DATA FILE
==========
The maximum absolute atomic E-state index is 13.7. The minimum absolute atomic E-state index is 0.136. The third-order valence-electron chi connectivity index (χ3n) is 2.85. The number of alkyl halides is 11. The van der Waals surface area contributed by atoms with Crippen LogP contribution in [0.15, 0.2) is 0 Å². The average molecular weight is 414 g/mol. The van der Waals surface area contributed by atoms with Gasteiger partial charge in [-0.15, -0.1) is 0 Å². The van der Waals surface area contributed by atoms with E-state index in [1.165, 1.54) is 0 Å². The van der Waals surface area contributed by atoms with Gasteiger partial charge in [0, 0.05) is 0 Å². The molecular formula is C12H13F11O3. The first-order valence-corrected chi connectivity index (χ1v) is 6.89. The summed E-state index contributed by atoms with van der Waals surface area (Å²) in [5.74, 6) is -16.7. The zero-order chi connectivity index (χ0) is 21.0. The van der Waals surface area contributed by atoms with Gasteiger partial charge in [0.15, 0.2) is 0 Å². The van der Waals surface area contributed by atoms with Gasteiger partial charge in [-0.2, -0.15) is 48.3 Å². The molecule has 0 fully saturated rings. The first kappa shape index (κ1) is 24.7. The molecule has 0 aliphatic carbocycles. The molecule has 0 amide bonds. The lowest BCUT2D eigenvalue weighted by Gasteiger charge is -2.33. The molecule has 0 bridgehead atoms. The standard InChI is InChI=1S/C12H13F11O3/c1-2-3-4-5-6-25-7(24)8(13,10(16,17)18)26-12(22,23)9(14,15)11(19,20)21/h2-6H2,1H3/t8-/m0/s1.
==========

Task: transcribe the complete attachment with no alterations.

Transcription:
The maximum absolute atomic E-state index is 13.7. The minimum absolute atomic E-state index is 0.136. The third-order valence-electron chi connectivity index (χ3n) is 2.85. The number of alkyl halides is 11. The van der Waals surface area contributed by atoms with Crippen LogP contribution in [0.15, 0.2) is 0 Å². The average molecular weight is 414 g/mol. The van der Waals surface area contributed by atoms with Gasteiger partial charge in [-0.15, -0.1) is 0 Å². The van der Waals surface area contributed by atoms with E-state index in [1.165, 1.54) is 0 Å². The van der Waals surface area contributed by atoms with Gasteiger partial charge in [0, 0.05) is 0 Å². The molecular formula is C12H13F11O3. The first-order valence-corrected chi connectivity index (χ1v) is 6.89. The summed E-state index contributed by atoms with van der Waals surface area (Å²) in [5.74, 6) is -16.7. The zero-order chi connectivity index (χ0) is 21.0. The van der Waals surface area contributed by atoms with Gasteiger partial charge in [0.15, 0.2) is 0 Å². The van der Waals surface area contributed by atoms with Gasteiger partial charge in [-0.2, -0.15) is 48.3 Å². The molecule has 0 fully saturated rings. The first kappa shape index (κ1) is 24.7. The molecule has 0 aliphatic carbocycles. The molecule has 0 amide bonds. The lowest BCUT2D eigenvalue weighted by Gasteiger charge is -2.33. The molecule has 0 bridgehead atoms. The standard InChI is InChI=1S/C12H13F11O3/c1-2-3-4-5-6-25-7(24)8(13,10(16,17)18)26-12(22,23)9(14,15)11(19,20)21/h2-6H2,1H3/t8-/m0/s1.